This was not an isolated incident but part of a massive trend suffocating and transforming European society for the worse and reaching our shores as well. Almost no major newspapers even in the U.S. printed the cartoons (the Philadelphia Inquirer was one rare exception), and they were not defended but were in fact denounced by Bill Clinton. The media contribution is exemplified by a 60 Minutes report painting Danish Muslims as “frightened, innocent victims of a viciously racist majority” (Bawer’s words).

The surrender to Muslim violence relating to the cartoons or to any even mild criticism of Islam was the standard reaction all over Europe. Bawer recites the case of Ayan Hirsi Ali in Holland. She was under threat of death from terrorists for criticizing terrorism and Islamic extremism. So what did the Dutch do? Her neighbors claimed that, because she was under threat, she was a danger to the neighborhood and won a court case to make her move. Then the Dutch phonied up charges against her to try to have her deported and to try to rescind her citizenship. She finally resigned from the Dutch Parliament and moved to the U.S., where she works for the American Enterprise Institute.

Even the Pope came under attack, writes Bawer, “for quoting a fourteenth-century Byzantine Emperor’s criticism of Islam.” Immediately, the Muslims erupted with rage along with the New York Times and much of the academic, media and political elite of the West. The critics at the Times and elsewhere seemed to think, writes Bawer, that “it’s foolish and immoral not to let yourself be silenced by the possibility of violence.”

No one, including the Pope, is immune from the threat of violence from Muslims and their supporters in the media, the academic world, and the political elite.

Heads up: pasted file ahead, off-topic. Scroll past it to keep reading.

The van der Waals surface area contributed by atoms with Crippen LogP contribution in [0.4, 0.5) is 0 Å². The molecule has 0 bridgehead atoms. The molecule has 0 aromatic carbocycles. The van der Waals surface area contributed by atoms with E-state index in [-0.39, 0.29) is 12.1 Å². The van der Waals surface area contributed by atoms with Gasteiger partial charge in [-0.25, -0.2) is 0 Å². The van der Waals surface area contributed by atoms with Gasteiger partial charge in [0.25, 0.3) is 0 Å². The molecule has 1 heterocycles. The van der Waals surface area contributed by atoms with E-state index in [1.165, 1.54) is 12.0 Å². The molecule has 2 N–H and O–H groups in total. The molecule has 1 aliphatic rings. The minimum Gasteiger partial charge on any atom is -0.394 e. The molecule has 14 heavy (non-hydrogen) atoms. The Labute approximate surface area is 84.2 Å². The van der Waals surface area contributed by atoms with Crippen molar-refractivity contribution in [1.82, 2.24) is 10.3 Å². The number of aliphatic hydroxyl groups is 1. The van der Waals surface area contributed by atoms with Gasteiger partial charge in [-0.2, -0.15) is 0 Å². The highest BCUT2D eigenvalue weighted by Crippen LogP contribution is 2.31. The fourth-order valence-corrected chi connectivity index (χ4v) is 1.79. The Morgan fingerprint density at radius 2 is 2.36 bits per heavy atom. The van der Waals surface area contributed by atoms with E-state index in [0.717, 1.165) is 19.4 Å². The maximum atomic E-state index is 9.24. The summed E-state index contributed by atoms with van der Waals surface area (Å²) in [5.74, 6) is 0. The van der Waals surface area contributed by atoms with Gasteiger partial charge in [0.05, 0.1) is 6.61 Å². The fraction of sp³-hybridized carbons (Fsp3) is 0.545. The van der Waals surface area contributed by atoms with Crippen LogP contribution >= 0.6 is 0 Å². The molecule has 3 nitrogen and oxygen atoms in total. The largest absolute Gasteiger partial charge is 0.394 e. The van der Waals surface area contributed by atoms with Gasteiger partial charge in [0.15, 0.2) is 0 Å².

Bawer goes on documenting the surrender of the West to threats of violence and intimidation for anyone who insists on exercising the right to free speech or any other rights that should be honored and guaranteed. You have to read Bawer’s book, along with those of Steyn and Phillips, to get the full flavor and appreciate the total dimensions of what is happening to the world as we know it and want it to continue.

Bawer concludes with these words: “It is true that in the last year or two, more and more Europeans seem to recognize that Europe is self-destructing. Some have spoken up. But not enough. The process continues. And the atmosphere is increasingly ominous. I’ve grown used to seeing the truth turned on its head – the vicious aggressors depicted as innocent victims, the defenders of freedom represented as hateful and inflammatory. I’ve long argued that if we don’t cherish our liberties as passionately as the jihadists treasure their faith, we’ll lose. Benjamin Franklin’s words seem more apropos than ever: ‘Those who would give up essential Liberty, to purchase a little temporary Safety, deserve neither Liberty nor Safety.’ Alas, in Europe today millions have been brought up to prize safety and appear never to have learned what liberty means.”

If you read Bawer’s book (or those of Steyn and Phillips), you will see that the U.S. is going the way of Europe, only more slowly. And if you study the pronouncements and actions of the Democratic Party, you will see that if it attains power, especially by capturing the White House, it will accelerate the same kind of surrender to violence, intimidation, terrorism and extremism that is already far advanced in Europe.

Herb Denenberg, a former Pennsylvania insurance commissioner and professor at the Wharton School, is a longtime Philadelphia journalist and consumer advocate. He is also a member of the The Institute of Medicine of the National Academies, advisers to the Nation on Science, Engineering and Medicine. His column appears daily in The Bulletin. You can reach him at advocate@thebulletin.us.

September 15, 2007 | 1 Comment »